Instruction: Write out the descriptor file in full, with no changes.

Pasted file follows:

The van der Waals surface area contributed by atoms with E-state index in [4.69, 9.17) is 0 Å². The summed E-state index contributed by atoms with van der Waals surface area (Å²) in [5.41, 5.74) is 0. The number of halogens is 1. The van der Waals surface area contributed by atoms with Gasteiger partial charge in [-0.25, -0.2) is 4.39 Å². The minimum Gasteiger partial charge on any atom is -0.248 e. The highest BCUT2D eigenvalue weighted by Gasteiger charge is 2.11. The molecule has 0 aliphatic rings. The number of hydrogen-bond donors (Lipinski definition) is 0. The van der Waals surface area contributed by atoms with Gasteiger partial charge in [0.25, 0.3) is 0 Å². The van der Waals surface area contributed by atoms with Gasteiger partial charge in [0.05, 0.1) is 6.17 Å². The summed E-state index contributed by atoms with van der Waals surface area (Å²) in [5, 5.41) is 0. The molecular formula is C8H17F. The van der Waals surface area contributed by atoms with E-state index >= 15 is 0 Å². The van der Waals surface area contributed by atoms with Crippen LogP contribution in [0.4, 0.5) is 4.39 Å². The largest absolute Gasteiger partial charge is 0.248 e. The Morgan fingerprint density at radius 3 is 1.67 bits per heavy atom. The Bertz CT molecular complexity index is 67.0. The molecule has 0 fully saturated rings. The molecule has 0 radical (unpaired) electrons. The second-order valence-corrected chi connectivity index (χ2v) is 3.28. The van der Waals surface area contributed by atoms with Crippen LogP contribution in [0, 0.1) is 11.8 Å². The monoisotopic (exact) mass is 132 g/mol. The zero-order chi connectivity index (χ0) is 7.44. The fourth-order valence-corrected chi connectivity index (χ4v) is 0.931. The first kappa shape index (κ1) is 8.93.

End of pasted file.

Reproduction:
The van der Waals surface area contributed by atoms with E-state index in [4.69, 9.17) is 0 Å². The summed E-state index contributed by atoms with van der Waals surface area (Å²) in [5.41, 5.74) is 0. The number of halogens is 1. The van der Waals surface area contributed by atoms with Gasteiger partial charge in [-0.25, -0.2) is 4.39 Å². The minimum Gasteiger partial charge on any atom is -0.248 e. The highest BCUT2D eigenvalue weighted by Gasteiger charge is 2.11. The molecule has 0 aliphatic rings. The number of hydrogen-bond donors (Lipinski definition) is 0. The van der Waals surface area contributed by atoms with Gasteiger partial charge in [0.25, 0.3) is 0 Å². The van der Waals surface area contributed by atoms with Gasteiger partial charge in [0.05, 0.1) is 6.17 Å². The summed E-state index contributed by atoms with van der Waals surface area (Å²) in [5, 5.41) is 0. The molecular formula is C8H17F. The van der Waals surface area contributed by atoms with E-state index >= 15 is 0 Å². The van der Waals surface area contributed by atoms with Crippen LogP contribution in [0.4, 0.5) is 4.39 Å². The largest absolute Gasteiger partial charge is 0.248 e. The Morgan fingerprint density at radius 3 is 1.67 bits per heavy atom. The Bertz CT molecular complexity index is 67.0. The molecule has 0 fully saturated rings. The molecule has 0 radical (unpaired) electrons. The second-order valence-corrected chi connectivity index (χ2v) is 3.28. The van der Waals surface area contributed by atoms with Crippen LogP contribution in [0, 0.1) is 11.8 Å². The monoisotopic (exact) mass is 132 g/mol. The zero-order chi connectivity index (χ0) is 7.44. The fourth-order valence-corrected chi connectivity index (χ4v) is 0.931. The first kappa shape index (κ1) is 8.93.